For all the success the San Antonio Spurs have had recently, they have never won consecutive NBA titles.
The defending NBA champion Spurs set out on a course Sunday night to change the one feat they have yet to accomplish.
But it was not a good start for the Spurs in their quest to win back-to-back championships, losing, 107-92, to the Clippers in Game 1 of the Western Conference first-round playoff series at Staples Center.
Going down, 0-1, in the best-of-seven series that resumes with Game 2 on Wednesday night only made the road tougher for the Spurs.
San Antonio finished the regular season tied as the sixth-most efficient offensive team in the league.
But the Spurs rarely resembled that team Sunday night, going down by 18 points in the third quarter and having to run uphill the rest of the way.
The Spurs shot 36.6% from the field and struggled with free throws, going 14 for 26 (53.8%) from the line. They failed to take care of the basketball, turning it over 15 times.
It was that kind of night for a Spurs team that won the first of its five championships in 1999 and followed that up with titles in 2003, '05, '07 and '14.
"All in all, we were just out of rhythm for the most part," Spurs forward Tim Duncan said. "We got off a lot of decent shots that we didn't make. We had some pretty decent looks there. But give them a lot of credit because they did sustain it longer than we did."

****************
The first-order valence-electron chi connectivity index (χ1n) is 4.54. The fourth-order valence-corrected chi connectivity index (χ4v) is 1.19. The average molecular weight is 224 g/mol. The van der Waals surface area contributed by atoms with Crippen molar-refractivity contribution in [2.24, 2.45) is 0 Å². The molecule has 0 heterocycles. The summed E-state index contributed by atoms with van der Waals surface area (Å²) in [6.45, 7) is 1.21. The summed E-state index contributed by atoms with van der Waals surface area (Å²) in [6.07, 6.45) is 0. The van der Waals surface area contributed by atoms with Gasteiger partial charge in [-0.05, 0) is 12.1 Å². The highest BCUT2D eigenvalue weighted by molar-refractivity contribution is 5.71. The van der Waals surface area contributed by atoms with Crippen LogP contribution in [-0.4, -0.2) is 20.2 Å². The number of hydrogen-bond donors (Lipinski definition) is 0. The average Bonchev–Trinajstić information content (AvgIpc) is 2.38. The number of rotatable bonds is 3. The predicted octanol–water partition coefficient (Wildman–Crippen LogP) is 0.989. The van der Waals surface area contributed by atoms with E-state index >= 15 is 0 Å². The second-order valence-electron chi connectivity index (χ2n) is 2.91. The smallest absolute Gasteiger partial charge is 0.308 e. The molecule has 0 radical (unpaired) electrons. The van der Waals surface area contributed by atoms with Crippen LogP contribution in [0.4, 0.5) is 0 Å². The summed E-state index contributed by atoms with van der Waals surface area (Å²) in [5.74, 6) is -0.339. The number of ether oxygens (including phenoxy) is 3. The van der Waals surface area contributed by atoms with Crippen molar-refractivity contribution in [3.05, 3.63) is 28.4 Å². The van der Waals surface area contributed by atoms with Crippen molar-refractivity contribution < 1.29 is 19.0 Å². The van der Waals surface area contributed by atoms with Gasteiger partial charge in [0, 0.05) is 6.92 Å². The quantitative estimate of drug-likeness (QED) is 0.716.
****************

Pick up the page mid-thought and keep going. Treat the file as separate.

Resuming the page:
The Spurs also had never reached the Finals in back-to-back seasons, but they finally did, losing the 2013 championship to Miami and then exacting some revenge by beating the Heat for the 2014 crown.
But Spurs Coach Gregg Popovich said before Sunday's game that he has never put much emphasis on his team's failure to win back-to-back championships.
"I don't give it a whole lot of thought," Popovich said. "We tried to win again. We've never done it. I couldn't say it was because of A, B, C, or D.
"I do know it's really hard to win an NBA playoff game, let alone an NBA round or an NBA championship. So I don't get too hung up on, 'You didn't repeat.'"
Clippers Coach Doc Rivers, who won his only NBA championship in 2008 when he coached the Boston Celtics, said having "players change" their approach can be a reason it has been so difficult for teams to repeat.
"Some [players] never come off the 'Trophy Tour,'" Rivers said. "And some lose their place and their role. Because usually if you won a title, you won it because everybody got their roles. And sometimes it takes all season to get everyone back in the right role."
The Spurs arrived in Los Angeles on fire, having won 21 of their last 25 games.
"And we're in sixth place," Popovich deadpanned while shaking his head. "What's the deal?"